Google under fire for bi erasure
A new online petition is putting pressure on search engine Google to change its ways over the word “bisexual”
More than two years ago we reported that search engine Google was blocking searches for information about bisexuality.
The website’s “autocomplete” function suggests to users what they may be looking for as they type. Searching for bisexual information, however, doesn’t bring up suggestions the way searching for lesbian or gay information does. It doesn’t even bring up information in the way searching for pansexual does, so this isn’t about that “sex” word in the middle of the word bisexual.
A year ago, Google promised to change things – albeit only in the USA. Users of the “co.uk” version of Google would still face the bar on assisting bi search.
A year on… it’s still working pretty much as it did a year ago, not offering search suggestions. Initially this could have been put down to there not being enough search information in Google’s system, but after a year they surely know what things users are likely to be looking for.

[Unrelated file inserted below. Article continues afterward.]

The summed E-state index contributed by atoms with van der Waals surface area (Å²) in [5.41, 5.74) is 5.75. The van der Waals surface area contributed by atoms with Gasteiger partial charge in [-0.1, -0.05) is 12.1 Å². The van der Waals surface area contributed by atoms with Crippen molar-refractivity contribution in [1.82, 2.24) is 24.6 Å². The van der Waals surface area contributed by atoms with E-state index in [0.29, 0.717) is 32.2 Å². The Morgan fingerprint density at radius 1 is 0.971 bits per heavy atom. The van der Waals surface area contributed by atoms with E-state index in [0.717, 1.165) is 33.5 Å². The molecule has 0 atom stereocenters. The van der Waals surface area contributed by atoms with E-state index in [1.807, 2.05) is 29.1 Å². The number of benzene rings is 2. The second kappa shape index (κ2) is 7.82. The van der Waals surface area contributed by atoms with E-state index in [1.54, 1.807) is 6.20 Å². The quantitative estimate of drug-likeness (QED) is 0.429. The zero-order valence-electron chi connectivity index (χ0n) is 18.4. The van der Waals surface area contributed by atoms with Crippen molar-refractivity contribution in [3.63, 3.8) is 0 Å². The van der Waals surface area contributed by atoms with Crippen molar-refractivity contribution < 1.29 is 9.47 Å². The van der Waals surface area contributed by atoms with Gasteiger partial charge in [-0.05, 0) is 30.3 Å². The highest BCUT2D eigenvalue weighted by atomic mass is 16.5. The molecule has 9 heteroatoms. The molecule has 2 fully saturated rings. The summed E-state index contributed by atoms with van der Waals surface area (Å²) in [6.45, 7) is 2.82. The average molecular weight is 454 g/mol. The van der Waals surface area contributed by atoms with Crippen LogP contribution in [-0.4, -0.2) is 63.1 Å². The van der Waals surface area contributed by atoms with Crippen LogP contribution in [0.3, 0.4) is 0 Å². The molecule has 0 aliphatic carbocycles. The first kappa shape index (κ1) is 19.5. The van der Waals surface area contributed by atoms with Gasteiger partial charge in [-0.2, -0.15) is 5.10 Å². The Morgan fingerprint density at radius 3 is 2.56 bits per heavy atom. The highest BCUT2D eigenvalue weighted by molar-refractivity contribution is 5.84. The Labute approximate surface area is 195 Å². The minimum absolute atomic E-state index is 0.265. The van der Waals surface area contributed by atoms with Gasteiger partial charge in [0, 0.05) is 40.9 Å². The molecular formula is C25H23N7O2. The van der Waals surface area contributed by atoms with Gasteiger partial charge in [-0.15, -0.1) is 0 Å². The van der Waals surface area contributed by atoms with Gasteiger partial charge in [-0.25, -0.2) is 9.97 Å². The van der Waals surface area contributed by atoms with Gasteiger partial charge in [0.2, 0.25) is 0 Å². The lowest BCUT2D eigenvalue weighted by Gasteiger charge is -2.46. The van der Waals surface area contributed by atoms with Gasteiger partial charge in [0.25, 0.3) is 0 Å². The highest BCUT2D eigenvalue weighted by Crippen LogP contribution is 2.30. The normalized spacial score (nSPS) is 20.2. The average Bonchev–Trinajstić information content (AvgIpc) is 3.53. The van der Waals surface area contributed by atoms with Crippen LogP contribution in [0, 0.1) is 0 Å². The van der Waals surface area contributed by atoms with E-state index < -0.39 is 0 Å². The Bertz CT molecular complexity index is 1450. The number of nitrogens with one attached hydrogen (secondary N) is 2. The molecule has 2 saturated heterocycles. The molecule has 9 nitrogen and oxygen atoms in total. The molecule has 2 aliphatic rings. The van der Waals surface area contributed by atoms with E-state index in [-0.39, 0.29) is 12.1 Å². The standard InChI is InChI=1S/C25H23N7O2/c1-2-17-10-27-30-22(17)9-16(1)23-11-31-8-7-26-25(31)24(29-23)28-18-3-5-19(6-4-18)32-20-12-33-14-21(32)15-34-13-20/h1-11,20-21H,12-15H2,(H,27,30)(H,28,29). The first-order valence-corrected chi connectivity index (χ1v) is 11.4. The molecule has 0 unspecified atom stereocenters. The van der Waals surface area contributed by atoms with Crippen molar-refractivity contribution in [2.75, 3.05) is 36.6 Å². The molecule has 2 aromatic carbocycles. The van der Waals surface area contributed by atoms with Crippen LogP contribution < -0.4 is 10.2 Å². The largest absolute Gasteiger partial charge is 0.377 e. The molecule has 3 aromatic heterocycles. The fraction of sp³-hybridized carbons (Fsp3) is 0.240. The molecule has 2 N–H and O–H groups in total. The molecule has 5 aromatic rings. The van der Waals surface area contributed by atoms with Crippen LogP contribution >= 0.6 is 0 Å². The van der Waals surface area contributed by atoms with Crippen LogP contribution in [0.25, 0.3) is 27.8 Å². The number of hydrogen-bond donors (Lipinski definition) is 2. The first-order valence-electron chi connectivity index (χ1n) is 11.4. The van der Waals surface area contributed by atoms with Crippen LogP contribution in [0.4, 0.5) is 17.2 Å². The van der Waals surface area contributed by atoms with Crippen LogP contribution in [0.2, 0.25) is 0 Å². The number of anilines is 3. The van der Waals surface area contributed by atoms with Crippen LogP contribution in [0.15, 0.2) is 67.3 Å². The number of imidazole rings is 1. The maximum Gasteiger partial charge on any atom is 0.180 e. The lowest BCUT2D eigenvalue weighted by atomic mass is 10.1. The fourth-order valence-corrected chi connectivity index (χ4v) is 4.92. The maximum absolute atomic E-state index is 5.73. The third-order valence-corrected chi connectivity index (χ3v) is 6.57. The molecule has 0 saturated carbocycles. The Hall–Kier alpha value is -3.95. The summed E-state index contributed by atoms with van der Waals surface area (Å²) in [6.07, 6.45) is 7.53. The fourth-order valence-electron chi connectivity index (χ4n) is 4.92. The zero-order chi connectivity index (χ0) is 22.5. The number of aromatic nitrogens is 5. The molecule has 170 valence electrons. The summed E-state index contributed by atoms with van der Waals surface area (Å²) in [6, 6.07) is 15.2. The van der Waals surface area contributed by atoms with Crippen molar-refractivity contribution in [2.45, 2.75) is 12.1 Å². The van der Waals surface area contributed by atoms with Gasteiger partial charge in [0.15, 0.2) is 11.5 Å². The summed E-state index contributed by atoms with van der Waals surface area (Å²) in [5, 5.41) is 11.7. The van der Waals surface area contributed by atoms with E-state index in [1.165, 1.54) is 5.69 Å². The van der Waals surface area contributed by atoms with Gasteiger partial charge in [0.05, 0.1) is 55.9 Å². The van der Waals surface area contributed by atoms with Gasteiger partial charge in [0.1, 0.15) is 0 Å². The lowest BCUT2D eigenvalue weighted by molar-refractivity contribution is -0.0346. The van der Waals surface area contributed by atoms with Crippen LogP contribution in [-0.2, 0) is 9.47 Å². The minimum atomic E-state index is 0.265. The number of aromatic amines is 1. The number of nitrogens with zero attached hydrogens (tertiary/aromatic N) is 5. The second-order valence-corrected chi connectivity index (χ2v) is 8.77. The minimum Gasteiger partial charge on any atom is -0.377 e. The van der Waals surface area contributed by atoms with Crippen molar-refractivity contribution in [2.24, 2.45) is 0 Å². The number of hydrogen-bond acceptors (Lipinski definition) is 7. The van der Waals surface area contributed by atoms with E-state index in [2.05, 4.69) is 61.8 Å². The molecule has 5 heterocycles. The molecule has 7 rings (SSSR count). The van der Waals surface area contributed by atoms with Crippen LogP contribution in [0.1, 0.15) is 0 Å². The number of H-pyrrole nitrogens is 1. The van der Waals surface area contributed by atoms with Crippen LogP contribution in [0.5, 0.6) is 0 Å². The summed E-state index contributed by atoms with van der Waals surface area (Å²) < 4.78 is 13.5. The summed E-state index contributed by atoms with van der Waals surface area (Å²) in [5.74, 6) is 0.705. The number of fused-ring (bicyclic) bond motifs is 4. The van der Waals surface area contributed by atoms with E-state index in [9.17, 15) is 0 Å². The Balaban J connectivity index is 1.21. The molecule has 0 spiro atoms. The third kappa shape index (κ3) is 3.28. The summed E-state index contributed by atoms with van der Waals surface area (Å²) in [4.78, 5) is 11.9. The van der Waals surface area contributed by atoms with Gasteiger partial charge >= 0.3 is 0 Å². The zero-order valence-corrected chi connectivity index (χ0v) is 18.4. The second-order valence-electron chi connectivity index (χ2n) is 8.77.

So hot on the heels of their success tackling the Apple iTunes store’s negative attitude to the tag “bisexual”, the people behind the Quist LGBT history program have turned their fire on Google, and launched a petition on the Change.org website.
The full petition text reads,
“To: Larry Page, CEO of Google, Inc.
I am writing about your apparent ban on the word “bisexual” in the autocomplete function of your search. You can see it here: http://youtu.be/jfbO4iFaJOw
I know you have been in touch with organization like BiNet USA about this in the past and that you have stated you will correct the issue. However, it still appears that finding information on bisexual resources is more difficult than it is for other sexual identities.
Bisexuality is an identity, not a dirty word. Bisexuals around the world face isolation that online resources can help. Please let them find this information without placing a barrier in their way. Finish what you said you would do in 2012.